It’s a deceptively good size bag. When I was making it I was unsure there’d be much point in it but you can actually fit loads in there!
I used Rico Essentials cotton dk in Emerald and a 3mm hook. At the end I had approximately a metre left. Your tension will probs be different to mine and if you’re worried about running out of cotton, you could skip a round or make the handle shorter. This yarn is lovely to use and I want more!!
Crochet Mesh Bag.
The pattern is written in UK terms.
Start with a magic ring (or ch4 and join with a slip stitch).
Round 1: Ch3, 11tr into ring. Join to third ch of initial 3 ch with a slip stitch. Pull the magic ring tight to secure. [12st]
Round 2: Ch3, 1 tr into same stitch. 2 tr into each space. Join to third ch of initial 3 ch with a slip stitch. [24st]
Round 3: Ch3, *2tr in next stitch, 1 tr in next* around, ending with 2tr in last st. [36st]
Round 4: Ch1, 1dc in same st. *ch3, skip 1 stitch, 1dc in next* around until the second to last st (stitch). At this point, ch1 and make a half tr into beginning dc. (Have a look at the diagram to see how to join rounds at the end. Bear in mind that it’s just a section of the round, showing the important bit. Placing a stitch marker on the last stitch of each row from here will help) [18 ch sp].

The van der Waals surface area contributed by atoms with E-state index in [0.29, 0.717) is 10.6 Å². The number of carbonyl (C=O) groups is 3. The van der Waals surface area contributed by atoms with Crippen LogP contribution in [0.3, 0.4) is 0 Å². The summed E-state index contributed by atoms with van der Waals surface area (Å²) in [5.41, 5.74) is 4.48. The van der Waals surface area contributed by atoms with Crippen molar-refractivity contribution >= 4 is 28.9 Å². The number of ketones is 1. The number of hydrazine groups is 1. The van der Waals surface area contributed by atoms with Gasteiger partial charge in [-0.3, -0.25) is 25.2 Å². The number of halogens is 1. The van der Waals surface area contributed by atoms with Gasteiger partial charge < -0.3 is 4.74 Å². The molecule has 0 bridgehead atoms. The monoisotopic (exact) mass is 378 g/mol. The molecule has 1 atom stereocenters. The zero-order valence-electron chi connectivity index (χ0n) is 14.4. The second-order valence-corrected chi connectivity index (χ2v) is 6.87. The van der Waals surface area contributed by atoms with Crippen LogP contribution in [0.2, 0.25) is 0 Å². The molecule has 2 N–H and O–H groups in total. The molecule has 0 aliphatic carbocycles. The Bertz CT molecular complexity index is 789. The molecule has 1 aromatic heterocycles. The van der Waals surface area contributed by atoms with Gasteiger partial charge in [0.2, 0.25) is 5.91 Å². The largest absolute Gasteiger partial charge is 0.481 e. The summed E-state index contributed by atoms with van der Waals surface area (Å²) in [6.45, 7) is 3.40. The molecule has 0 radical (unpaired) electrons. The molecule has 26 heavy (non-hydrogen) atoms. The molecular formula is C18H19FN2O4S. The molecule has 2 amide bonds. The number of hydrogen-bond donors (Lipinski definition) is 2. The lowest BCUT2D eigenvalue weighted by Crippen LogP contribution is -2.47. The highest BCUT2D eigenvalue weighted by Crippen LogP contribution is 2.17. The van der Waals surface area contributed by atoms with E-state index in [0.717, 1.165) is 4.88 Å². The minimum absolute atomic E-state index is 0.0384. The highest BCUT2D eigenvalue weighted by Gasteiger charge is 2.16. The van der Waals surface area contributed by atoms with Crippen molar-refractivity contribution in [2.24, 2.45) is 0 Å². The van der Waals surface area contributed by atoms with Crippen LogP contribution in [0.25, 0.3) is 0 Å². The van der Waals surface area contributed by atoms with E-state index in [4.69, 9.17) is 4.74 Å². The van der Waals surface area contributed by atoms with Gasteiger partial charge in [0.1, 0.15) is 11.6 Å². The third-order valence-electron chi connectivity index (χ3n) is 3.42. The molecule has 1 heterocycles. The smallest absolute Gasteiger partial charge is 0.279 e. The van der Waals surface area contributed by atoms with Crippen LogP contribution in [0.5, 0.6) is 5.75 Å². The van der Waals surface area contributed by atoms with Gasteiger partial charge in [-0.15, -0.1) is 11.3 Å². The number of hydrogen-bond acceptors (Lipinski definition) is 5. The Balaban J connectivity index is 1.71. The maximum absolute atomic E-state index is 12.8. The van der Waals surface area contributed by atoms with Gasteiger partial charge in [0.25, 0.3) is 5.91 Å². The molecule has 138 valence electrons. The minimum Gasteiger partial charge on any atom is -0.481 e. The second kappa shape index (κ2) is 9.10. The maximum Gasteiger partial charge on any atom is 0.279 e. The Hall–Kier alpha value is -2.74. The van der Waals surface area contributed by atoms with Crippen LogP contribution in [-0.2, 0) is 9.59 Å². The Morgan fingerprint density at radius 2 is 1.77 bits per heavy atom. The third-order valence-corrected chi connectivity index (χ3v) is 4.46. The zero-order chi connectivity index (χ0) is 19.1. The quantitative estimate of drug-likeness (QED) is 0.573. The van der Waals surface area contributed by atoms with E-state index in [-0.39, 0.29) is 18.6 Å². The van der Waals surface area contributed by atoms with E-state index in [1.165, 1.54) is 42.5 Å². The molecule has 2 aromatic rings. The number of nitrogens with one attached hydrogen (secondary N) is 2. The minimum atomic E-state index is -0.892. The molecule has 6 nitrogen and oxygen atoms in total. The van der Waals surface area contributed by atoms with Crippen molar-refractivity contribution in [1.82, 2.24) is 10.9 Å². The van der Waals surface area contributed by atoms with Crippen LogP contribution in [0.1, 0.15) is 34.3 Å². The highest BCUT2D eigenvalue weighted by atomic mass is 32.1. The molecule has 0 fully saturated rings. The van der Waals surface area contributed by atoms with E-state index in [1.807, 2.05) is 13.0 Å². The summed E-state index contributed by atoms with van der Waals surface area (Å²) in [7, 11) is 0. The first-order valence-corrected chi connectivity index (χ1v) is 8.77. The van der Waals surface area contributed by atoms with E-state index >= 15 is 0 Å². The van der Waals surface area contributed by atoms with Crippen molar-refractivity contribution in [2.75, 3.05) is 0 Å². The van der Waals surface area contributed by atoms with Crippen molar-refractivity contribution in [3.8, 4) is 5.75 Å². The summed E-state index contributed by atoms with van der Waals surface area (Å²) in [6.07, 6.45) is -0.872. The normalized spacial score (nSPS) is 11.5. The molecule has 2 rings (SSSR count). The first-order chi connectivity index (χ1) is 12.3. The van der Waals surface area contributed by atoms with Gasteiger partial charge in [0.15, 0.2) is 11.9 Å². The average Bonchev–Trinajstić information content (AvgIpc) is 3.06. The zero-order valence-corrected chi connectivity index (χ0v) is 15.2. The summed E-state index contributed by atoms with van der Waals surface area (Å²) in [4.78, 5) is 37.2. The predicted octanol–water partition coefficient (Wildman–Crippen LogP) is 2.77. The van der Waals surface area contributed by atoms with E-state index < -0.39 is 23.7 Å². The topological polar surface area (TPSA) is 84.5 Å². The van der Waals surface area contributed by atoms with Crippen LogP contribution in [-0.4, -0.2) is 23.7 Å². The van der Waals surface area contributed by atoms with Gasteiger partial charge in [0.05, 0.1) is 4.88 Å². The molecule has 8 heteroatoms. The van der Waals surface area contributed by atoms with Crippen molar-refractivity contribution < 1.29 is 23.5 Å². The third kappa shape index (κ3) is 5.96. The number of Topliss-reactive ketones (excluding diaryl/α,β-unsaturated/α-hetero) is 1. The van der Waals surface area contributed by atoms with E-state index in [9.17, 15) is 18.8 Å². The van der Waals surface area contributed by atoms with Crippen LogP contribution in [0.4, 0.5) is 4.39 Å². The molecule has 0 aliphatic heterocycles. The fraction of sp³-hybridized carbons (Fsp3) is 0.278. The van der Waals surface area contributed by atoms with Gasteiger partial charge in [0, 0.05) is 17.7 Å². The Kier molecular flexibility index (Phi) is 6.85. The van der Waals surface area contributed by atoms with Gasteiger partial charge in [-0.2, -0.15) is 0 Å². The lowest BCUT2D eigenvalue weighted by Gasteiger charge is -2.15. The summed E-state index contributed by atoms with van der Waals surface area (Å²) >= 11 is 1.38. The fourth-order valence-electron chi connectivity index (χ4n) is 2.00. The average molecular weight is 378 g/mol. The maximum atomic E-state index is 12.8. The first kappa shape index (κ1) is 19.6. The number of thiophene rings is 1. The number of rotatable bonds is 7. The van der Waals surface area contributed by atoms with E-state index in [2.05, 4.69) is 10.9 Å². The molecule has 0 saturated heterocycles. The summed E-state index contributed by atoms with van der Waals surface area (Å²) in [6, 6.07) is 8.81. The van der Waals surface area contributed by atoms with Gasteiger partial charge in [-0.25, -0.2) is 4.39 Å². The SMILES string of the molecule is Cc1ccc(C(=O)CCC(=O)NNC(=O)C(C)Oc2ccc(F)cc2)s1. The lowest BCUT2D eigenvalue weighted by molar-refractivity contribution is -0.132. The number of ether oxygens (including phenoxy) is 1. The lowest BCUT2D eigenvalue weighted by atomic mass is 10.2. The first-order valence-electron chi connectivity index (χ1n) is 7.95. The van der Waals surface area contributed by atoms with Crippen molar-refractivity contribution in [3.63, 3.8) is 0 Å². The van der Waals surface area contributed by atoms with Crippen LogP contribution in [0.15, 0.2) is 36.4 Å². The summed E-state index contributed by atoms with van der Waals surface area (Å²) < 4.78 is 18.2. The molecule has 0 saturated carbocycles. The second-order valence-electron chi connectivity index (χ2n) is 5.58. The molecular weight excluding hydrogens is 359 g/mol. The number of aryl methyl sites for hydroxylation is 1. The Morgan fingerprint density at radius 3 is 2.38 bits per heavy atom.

Round 5: *Ch4, 1dc in next ch sp* around until second to last ch sp. Ch2, 1htr into the top of the last st of the previous round (ie into the top of the htr of previous round).
Round 6: *ch5, 1dc in next ch sp* around until second to last ch sp. Ch2, 1tr into the top of the last st of the previous round.
Round 7: *ch6, 1dc in next ch sp* around until second to last ch sp. Ch3, tr into the top of the last st of the previous round.
Round 8-9: *Ch7, 1dc in next ch sp* around until second to last ch sp. Ch3, 1double tr into the top of the last st of the previous round.
Round 10: Three increases will be made at even intervals in this round. *Ch7, 1dc in next ch sp, ch4, 1 dc in same ch sp. (Ch7, 1dc in next ch sp) x 5. Repeat from * two more times, finishing before the last ch7. Instead, Ch3, 1double tr into the top of the last st of the previous round. [21ch sp]